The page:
Hacking on computer
BCC: 'Cyberattacks risk companies’ finances, confidence and reputation.'iStock

One in five businesses in the UK has fallen victim to a cyberattack in the past 12 months, with larger firms considered a juicer quarry for hackers than their smaller counterparts, according to a new report released this week by the British Chambers of Commerce (BCC).

The powerful business network, which surveyed over 1,200 firms in January of this year, found that 20% had been hit by a cyberattack in the past 12 months. The majority of the firms in the study were small-to-medium companies. A total of 22% operated in the manufacturing sector with the remainder in the services sector.

The results found UK firms are most reliant on third-party IT providers (63%) to resolve issues after an attack, compared to banks and financial institutions (12%) or police (2%).

Interestingly, over a fifth of respondents said cybercrime prevented their company from growing.

"Cyberattacks risk companies' finances, confidence and reputation, with victims reporting not only monetary losses but costs from disruption to their business and productivity," said Dr Adam Marshall, director general of the British Chambers of Commerce, in a statement.

He continued: "While firms of all sizes – from major corporations to one-man operations – fall prey to attacks, our evidence shows that large companies are more likely to experience them.

"Businesses should also be mindful of the extension to data protection regulation coming into force next year, which will increase their responsibilities and requirements to protect personal data.

"Firms that don't adopt the appropriate protections leave themselves open to tough penalties."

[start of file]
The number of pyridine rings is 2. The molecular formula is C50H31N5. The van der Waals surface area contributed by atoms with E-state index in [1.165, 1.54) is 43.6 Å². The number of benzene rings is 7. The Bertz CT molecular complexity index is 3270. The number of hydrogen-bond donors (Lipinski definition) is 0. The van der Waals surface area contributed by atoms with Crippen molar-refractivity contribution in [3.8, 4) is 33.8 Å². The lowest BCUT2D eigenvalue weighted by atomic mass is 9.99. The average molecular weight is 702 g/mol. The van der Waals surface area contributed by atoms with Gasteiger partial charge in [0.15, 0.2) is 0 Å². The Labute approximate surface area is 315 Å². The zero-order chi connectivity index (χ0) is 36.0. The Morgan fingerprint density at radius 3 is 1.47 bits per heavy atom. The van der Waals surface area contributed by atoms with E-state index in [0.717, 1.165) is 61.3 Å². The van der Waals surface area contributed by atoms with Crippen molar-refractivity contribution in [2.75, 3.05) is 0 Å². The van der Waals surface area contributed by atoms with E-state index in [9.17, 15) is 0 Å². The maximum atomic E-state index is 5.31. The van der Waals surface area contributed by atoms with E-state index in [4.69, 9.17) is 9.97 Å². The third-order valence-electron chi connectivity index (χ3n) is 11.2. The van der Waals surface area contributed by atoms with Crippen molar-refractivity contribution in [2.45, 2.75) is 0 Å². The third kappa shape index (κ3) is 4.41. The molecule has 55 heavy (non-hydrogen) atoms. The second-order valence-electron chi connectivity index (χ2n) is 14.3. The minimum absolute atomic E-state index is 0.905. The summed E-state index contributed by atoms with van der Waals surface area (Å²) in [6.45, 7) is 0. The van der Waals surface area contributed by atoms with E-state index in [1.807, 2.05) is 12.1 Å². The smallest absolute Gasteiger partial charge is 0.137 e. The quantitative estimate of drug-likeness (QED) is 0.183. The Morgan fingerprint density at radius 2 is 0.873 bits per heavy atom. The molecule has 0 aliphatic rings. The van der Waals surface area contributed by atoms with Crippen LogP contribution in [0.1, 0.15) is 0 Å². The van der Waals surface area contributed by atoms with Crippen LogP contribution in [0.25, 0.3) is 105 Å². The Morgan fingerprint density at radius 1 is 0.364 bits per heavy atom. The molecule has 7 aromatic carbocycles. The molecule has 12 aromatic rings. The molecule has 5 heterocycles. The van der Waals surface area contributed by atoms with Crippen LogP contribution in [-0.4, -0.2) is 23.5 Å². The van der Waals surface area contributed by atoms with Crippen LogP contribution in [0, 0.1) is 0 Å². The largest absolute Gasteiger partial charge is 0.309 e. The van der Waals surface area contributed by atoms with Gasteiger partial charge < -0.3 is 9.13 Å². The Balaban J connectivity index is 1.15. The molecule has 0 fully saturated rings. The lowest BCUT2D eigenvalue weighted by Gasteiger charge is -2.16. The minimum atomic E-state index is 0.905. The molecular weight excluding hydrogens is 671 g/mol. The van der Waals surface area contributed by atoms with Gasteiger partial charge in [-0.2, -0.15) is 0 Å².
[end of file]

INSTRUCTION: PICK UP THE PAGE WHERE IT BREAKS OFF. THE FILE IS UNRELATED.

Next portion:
From May 2018, all firms handling personal data will have to ensure they are compliant with the new General Data Protection Regulation (GDPR) legislation. They could be hit with fines of up to 4% of annual revenue if found guilty of misusing customer data or failing to report data breaches.

The BCC survey found a quarter (24%) of businesses surveyed had cybersecurity accreditations – certificates earned by those who pass satisfactory training and meet government standards. One major scheme in the UK is called "Cyber Essentials" and is needed to receive state contracts.

Over the past two years there has been a spike in cyberattacks hitting big-name companies, from Tesco Bank to TalkTalk. However according to John Madelin, chief executive of Reliance ACSN, the findings from the BCC were unsurprising.

"A cyberattack can mean anything from an entry-level phishing scam – which targets every business large or small – to sophisticated and targeted high-impact attacks, and everything in-between," he said. "There is a distinct lack of knowledge on how organisations can protect themselves."

Madelin said there needs to be a "culture shift" in the relationship between industry and government. "The current security systems that many organisations use to hold people's data, like retailers and banks, just aren't being managed in the right way," he asserted.

The BCC is an independent business network and regularly issues reports and commentary about the UK economy, drawing on a network that represents business interests in Westminster and Brussels. On its website, it boasts accredited chambers in every region of the UK.